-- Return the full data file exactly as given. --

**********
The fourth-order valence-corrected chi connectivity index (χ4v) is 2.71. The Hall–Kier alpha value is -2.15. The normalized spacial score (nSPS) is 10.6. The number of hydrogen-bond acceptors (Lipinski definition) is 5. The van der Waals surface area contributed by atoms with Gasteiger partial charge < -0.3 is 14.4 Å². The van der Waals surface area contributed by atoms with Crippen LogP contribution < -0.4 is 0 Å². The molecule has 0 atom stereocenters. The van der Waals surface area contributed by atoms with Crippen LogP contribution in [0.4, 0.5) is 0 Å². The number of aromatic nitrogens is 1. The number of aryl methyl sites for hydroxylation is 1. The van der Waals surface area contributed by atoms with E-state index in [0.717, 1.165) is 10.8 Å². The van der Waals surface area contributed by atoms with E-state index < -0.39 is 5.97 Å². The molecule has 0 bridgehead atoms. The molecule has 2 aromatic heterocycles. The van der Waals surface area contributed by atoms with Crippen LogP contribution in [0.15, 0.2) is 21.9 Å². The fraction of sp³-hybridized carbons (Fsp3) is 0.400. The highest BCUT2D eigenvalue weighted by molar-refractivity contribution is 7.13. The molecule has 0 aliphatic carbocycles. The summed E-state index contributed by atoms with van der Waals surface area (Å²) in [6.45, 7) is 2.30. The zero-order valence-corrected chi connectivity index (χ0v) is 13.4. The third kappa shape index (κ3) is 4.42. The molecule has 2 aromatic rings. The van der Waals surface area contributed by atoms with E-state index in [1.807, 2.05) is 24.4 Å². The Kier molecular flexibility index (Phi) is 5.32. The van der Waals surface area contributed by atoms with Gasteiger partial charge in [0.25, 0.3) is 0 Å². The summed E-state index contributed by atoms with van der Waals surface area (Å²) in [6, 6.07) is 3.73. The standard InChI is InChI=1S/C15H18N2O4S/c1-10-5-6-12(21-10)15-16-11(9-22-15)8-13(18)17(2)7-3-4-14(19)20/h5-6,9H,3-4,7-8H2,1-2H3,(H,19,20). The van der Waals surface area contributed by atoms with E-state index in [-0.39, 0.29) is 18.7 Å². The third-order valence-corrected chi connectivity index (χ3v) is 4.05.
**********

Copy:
The fourth-order valence-corrected chi connectivity index (χ4v) is 2.71. The Hall–Kier alpha value is -2.15. The normalized spacial score (nSPS) is 10.6. The number of hydrogen-bond acceptors (Lipinski definition) is 5. The van der Waals surface area contributed by atoms with Gasteiger partial charge < -0.3 is 14.4 Å². The van der Waals surface area contributed by atoms with Crippen LogP contribution < -0.4 is 0 Å². The molecule has 0 atom stereocenters. The van der Waals surface area contributed by atoms with Crippen LogP contribution in [0.4, 0.5) is 0 Å². The number of aromatic nitrogens is 1. The number of aryl methyl sites for hydroxylation is 1. The van der Waals surface area contributed by atoms with E-state index in [0.717, 1.165) is 10.8 Å². The van der Waals surface area contributed by atoms with E-state index < -0.39 is 5.97 Å². The molecule has 0 bridgehead atoms. The molecule has 2 aromatic heterocycles. The van der Waals surface area contributed by atoms with Crippen LogP contribution in [0.15, 0.2) is 21.9 Å². The fraction of sp³-hybridized carbons (Fsp3) is 0.400. The highest BCUT2D eigenvalue weighted by molar-refractivity contribution is 7.13. The molecule has 0 aliphatic carbocycles. The summed E-state index contributed by atoms with van der Waals surface area (Å²) in [6.45, 7) is 2.30. The zero-order valence-corrected chi connectivity index (χ0v) is 13.4. The third kappa shape index (κ3) is 4.42. The molecule has 2 aromatic rings. The van der Waals surface area contributed by atoms with E-state index in [1.807, 2.05) is 24.4 Å². The Kier molecular flexibility index (Phi) is 5.32. The van der Waals surface area contributed by atoms with Gasteiger partial charge in [0.25, 0.3) is 0 Å². The summed E-state index contributed by atoms with van der Waals surface area (Å²) in [6, 6.07) is 3.73. The standard InChI is InChI=1S/C15H18N2O4S/c1-10-5-6-12(21-10)15-16-11(9-22-15)8-13(18)17(2)7-3-4-14(19)20/h5-6,9H,3-4,7-8H2,1-2H3,(H,19,20). The van der Waals surface area contributed by atoms with E-state index in [-0.39, 0.29) is 18.7 Å². The third-order valence-corrected chi connectivity index (χ3v) is 4.05.